Flying Enterprise. I was violently ill and couldn't hold down food for several days as huge waves tossed the S.S. Washington around like a rubber duck in a bathtub with an energetic child. Despite this, I debarked at Southampton, England with a love for ships and the sea that I've never lost.
Today's cruise ships, though, are to me an abomination. I'll make some exceptions: older ships like Saga Ruby that are survivors of the days of liner service, and Queen Mary 2 because of her shipshape lines, including a rounded stern. Most, though, like Brilliance of the Sea, don't look like ships at all, but like landbound hotels set afloat. Computer controlled stabilizers enable naval architects to design ships with much higher centers of gravity than they once could. These stabilizers make passengers comfortable during most conditions, but they are no match for what the sea can do at its worst, as the passengers aboard Brilliance learned the hard way.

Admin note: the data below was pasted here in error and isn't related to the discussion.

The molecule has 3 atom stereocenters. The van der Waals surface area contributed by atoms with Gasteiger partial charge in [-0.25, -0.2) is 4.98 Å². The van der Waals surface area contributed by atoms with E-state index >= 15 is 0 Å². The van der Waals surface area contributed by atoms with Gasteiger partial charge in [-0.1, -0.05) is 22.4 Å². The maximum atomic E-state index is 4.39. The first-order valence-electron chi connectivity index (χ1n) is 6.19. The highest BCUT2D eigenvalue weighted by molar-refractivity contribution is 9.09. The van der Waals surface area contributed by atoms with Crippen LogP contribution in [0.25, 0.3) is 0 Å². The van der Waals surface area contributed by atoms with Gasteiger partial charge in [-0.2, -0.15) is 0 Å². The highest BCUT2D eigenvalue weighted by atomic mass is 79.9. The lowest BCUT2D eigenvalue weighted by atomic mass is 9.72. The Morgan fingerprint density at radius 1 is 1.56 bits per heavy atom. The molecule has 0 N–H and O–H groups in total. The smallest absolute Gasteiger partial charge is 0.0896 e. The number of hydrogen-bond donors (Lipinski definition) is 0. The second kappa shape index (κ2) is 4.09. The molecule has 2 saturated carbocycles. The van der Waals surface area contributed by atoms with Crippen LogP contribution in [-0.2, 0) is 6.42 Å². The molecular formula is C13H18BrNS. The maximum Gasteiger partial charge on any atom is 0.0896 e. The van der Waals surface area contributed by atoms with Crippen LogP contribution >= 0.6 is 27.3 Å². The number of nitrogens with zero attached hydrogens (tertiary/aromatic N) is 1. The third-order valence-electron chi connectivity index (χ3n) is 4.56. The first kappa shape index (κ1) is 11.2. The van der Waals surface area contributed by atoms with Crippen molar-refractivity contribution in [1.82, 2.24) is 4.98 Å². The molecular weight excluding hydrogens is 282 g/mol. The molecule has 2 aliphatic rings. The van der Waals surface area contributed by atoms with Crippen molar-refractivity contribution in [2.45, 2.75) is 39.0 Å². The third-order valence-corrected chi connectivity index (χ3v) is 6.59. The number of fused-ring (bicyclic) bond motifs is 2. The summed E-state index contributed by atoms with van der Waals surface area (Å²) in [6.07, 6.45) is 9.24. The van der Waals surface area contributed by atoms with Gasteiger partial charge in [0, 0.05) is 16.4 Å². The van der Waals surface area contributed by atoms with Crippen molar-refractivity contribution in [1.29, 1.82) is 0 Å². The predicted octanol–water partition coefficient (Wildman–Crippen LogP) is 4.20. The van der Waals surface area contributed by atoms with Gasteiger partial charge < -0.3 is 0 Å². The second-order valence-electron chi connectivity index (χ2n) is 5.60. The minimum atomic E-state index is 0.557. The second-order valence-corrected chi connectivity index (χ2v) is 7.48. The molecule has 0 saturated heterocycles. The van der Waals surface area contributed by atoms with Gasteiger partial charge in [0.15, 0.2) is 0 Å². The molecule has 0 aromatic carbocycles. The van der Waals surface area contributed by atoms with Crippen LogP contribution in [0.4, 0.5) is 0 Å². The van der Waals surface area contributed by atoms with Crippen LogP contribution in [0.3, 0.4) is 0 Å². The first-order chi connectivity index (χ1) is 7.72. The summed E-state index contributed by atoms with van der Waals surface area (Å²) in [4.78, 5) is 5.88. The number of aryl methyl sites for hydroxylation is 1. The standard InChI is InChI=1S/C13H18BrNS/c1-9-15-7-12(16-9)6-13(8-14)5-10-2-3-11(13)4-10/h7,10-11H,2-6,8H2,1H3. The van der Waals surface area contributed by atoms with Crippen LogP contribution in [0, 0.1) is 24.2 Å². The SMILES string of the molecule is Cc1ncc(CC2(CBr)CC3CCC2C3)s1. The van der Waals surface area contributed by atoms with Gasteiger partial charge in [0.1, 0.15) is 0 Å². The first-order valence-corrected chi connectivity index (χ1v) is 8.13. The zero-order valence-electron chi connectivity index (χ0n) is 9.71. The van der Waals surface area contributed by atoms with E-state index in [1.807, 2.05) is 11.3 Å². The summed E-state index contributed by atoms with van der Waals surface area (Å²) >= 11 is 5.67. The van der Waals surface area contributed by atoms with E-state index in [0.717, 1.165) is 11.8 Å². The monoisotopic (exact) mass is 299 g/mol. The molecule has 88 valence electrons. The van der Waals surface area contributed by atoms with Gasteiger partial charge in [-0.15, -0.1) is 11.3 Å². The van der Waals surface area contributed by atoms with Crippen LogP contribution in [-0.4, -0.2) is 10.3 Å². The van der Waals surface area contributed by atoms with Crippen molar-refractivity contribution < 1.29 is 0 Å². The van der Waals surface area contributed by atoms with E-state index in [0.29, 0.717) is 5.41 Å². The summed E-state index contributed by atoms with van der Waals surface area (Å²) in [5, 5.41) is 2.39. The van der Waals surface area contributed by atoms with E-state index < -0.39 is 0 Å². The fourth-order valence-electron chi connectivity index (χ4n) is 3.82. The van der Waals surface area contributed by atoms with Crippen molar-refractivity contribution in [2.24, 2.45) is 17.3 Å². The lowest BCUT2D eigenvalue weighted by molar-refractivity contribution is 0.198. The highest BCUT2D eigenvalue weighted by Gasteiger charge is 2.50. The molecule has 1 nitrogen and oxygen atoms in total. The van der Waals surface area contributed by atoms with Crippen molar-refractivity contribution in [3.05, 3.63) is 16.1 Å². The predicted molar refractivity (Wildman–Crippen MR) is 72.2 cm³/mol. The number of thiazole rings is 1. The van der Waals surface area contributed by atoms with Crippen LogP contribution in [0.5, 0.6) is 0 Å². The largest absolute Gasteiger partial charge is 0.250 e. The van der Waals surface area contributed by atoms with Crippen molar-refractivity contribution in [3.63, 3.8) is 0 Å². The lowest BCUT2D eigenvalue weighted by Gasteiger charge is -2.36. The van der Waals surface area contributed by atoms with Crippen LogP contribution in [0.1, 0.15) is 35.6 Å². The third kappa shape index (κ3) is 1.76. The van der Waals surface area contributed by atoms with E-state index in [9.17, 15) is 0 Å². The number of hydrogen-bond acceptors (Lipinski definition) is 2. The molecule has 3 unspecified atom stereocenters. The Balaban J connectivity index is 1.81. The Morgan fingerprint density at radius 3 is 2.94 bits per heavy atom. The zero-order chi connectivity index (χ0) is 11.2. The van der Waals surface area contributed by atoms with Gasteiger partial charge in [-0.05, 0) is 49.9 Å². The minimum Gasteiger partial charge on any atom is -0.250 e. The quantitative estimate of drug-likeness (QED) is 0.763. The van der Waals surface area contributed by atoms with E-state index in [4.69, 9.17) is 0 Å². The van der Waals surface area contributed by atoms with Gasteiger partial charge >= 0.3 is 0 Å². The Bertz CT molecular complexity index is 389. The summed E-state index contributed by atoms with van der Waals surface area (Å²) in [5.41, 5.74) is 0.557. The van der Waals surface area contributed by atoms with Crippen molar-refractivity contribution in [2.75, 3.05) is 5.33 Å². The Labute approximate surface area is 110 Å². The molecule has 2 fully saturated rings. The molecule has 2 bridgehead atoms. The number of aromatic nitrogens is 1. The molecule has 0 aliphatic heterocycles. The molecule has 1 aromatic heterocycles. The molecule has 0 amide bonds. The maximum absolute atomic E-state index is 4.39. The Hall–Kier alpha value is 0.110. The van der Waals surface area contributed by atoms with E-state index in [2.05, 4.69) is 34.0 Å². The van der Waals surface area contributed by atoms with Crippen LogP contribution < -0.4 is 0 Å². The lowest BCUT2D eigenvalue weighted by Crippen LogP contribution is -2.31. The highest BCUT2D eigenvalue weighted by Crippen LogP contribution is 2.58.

The sea's anger isn't the only source of cruise ship disaster, as the recent travails of Carnival Splendor show. Mechanical problems can wreak havoc. These huge ships, carrying thousands of passengers and crew in a confined space, are also giant petri dishes, where pathogens can run amok, as witness the norovirus outbreaks that have hit Queen Victoria and other cruise ships.
I do hope to go to sea again some day. I would do it on a passenger carrying freighter, or perhaps one of the smaller cruisers that go to interesting places like the Galapagos or around the edge of Antartctica. But I would never go to sea expecting it to be an unrelieved pleasure jaunt. To me, it brings to mind this Neko Case song:
Thanks to Vancouver's Qtv.